American Catholic Philosophical Quarterly

Volume 97, Issue 2, Spring 2023

The Philosophy of John Buridan

Joël Biard
Pages 183-209

John Buridan on the Question of the Unity of the Human Being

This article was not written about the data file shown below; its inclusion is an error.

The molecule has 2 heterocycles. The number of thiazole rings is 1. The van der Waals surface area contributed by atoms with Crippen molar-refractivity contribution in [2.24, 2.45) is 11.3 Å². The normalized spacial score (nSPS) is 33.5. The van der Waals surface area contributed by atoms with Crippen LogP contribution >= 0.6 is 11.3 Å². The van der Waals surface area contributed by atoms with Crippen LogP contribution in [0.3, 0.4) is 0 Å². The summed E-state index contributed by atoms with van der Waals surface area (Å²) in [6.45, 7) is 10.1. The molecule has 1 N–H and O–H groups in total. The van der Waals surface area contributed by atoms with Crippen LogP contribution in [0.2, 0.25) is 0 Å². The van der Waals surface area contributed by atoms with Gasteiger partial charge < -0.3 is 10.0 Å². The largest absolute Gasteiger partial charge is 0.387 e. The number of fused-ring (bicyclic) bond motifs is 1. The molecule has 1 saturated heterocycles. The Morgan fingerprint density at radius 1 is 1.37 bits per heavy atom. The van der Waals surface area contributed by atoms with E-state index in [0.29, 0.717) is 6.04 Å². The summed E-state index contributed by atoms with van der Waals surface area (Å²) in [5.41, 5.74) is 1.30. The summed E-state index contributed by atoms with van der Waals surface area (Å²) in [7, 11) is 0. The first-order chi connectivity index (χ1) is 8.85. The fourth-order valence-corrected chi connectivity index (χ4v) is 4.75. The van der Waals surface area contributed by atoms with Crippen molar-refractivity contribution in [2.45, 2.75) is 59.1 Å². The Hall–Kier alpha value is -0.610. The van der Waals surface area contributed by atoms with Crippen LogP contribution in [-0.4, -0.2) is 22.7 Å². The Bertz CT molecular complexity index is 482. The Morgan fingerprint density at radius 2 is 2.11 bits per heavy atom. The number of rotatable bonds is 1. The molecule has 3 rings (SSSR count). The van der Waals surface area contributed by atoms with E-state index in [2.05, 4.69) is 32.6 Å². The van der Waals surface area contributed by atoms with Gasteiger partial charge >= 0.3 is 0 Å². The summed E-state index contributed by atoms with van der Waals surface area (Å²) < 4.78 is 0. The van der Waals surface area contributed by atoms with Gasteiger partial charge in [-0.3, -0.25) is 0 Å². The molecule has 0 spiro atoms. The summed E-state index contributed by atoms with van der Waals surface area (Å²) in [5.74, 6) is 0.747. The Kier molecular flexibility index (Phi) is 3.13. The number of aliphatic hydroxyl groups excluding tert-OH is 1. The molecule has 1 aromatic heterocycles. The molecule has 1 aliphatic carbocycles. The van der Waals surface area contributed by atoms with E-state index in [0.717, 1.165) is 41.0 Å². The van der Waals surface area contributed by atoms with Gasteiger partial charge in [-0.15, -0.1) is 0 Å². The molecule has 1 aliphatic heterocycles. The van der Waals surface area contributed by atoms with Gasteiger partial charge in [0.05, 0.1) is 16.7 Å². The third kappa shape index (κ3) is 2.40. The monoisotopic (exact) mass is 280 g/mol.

Is a human being something that is one per se, or are humans composed of two independent substances? Treating the soul as the form of an organic body seems to offer one way of addressing the difficulty. But the debates about the nature of the soul which began to emerge in the 1270s made this question problematic. This article considers Buridan’s solution to the problem of how to unify what is corporeal and divisible on the one hand with what is incorporeal and indivisible on the other. Beginning with sensation, which concerns the unity of the sensitive soul and sense data, we turn to the act of thinking, where the intellective soul is united with the image or phantasm qua mover, leading to the realization that the unity of a human being is no longer self-evident. To solve the problem, Buridan takes up and transforms ways of thinking about the human soul inherited from older debates around Averroist psychology, such as the theory of two subjects and the conjunction of the sensible with the intelligible during cognitive activity.